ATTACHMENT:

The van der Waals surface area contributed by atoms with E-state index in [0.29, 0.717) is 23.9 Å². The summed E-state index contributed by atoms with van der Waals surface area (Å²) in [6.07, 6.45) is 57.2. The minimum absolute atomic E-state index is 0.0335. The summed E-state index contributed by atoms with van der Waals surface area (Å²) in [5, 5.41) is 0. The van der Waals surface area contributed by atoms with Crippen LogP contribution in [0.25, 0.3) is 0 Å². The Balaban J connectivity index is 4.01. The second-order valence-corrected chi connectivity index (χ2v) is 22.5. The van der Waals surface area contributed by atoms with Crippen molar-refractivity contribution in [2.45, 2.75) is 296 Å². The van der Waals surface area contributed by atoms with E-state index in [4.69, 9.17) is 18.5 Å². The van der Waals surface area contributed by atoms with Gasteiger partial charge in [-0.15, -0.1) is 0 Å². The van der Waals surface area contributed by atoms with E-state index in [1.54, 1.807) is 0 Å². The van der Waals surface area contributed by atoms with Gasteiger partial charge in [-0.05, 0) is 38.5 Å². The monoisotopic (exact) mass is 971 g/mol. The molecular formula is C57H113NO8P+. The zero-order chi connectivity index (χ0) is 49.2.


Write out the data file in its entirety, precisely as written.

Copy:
The van der Waals surface area contributed by atoms with E-state index in [0.29, 0.717) is 23.9 Å². The summed E-state index contributed by atoms with van der Waals surface area (Å²) in [6.07, 6.45) is 57.2. The minimum absolute atomic E-state index is 0.0335. The summed E-state index contributed by atoms with van der Waals surface area (Å²) in [5, 5.41) is 0. The van der Waals surface area contributed by atoms with Crippen LogP contribution in [0.25, 0.3) is 0 Å². The Balaban J connectivity index is 4.01. The second-order valence-corrected chi connectivity index (χ2v) is 22.5. The van der Waals surface area contributed by atoms with Crippen molar-refractivity contribution in [2.45, 2.75) is 296 Å². The van der Waals surface area contributed by atoms with E-state index in [4.69, 9.17) is 18.5 Å². The van der Waals surface area contributed by atoms with Gasteiger partial charge in [-0.15, -0.1) is 0 Å². The van der Waals surface area contributed by atoms with E-state index in [1.54, 1.807) is 0 Å². The van der Waals surface area contributed by atoms with Gasteiger partial charge in [-0.05, 0) is 38.5 Å². The monoisotopic (exact) mass is 971 g/mol. The molecular formula is C57H113NO8P+. The zero-order chi connectivity index (χ0) is 49.2.